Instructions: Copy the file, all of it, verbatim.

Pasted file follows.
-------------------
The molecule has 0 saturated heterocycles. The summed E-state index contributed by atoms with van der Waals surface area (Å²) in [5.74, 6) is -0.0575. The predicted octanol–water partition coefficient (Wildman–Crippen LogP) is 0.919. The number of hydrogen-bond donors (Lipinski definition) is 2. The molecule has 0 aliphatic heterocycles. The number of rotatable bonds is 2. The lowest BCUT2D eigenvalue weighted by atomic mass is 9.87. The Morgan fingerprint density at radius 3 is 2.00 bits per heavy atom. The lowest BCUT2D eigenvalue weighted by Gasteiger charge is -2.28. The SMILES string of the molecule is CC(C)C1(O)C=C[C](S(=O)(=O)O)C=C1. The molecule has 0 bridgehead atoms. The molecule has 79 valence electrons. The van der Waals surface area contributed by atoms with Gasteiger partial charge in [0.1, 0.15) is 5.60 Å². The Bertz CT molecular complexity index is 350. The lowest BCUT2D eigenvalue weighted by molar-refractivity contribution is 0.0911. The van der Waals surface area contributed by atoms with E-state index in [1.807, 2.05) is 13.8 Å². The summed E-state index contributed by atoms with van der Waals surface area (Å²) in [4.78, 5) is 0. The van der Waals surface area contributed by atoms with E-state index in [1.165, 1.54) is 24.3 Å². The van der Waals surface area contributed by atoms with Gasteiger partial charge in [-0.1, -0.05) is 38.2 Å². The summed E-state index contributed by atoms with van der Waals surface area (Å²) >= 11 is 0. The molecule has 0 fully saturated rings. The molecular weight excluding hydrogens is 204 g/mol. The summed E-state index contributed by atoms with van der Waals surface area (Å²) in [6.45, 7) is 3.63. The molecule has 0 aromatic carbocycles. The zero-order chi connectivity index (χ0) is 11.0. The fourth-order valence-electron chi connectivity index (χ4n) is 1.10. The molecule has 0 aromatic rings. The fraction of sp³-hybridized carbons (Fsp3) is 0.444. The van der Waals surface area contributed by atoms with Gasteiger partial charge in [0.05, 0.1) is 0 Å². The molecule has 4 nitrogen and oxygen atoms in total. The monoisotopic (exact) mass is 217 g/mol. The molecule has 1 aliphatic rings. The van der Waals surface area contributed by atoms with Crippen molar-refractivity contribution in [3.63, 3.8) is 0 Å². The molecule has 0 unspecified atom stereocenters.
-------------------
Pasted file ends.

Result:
The molecule has 0 saturated heterocycles. The summed E-state index contributed by atoms with van der Waals surface area (Å²) in [5.74, 6) is -0.0575. The predicted octanol–water partition coefficient (Wildman–Crippen LogP) is 0.919. The number of hydrogen-bond donors (Lipinski definition) is 2. The molecule has 0 aliphatic heterocycles. The number of rotatable bonds is 2. The lowest BCUT2D eigenvalue weighted by atomic mass is 9.87. The Morgan fingerprint density at radius 3 is 2.00 bits per heavy atom. The lowest BCUT2D eigenvalue weighted by Gasteiger charge is -2.28. The SMILES string of the molecule is CC(C)C1(O)C=C[C](S(=O)(=O)O)C=C1. The molecule has 0 bridgehead atoms. The molecule has 79 valence electrons. The van der Waals surface area contributed by atoms with Gasteiger partial charge in [0.1, 0.15) is 5.60 Å². The Bertz CT molecular complexity index is 350. The lowest BCUT2D eigenvalue weighted by molar-refractivity contribution is 0.0911. The van der Waals surface area contributed by atoms with E-state index in [1.807, 2.05) is 13.8 Å². The summed E-state index contributed by atoms with van der Waals surface area (Å²) in [4.78, 5) is 0. The van der Waals surface area contributed by atoms with E-state index in [1.165, 1.54) is 24.3 Å². The van der Waals surface area contributed by atoms with Gasteiger partial charge in [-0.1, -0.05) is 38.2 Å². The summed E-state index contributed by atoms with van der Waals surface area (Å²) >= 11 is 0. The molecule has 0 fully saturated rings. The molecular weight excluding hydrogens is 204 g/mol. The summed E-state index contributed by atoms with van der Waals surface area (Å²) in [6.45, 7) is 3.63. The molecule has 0 aromatic carbocycles. The zero-order chi connectivity index (χ0) is 11.0. The fourth-order valence-electron chi connectivity index (χ4n) is 1.10. The molecule has 0 aromatic rings. The fraction of sp³-hybridized carbons (Fsp3) is 0.444. The van der Waals surface area contributed by atoms with Gasteiger partial charge in [0.05, 0.1) is 0 Å². The molecule has 4 nitrogen and oxygen atoms in total. The monoisotopic (exact) mass is 217 g/mol. The molecule has 1 aliphatic rings. The van der Waals surface area contributed by atoms with Crippen molar-refractivity contribution in [3.63, 3.8) is 0 Å². The molecule has 0 unspecified atom stereocenters.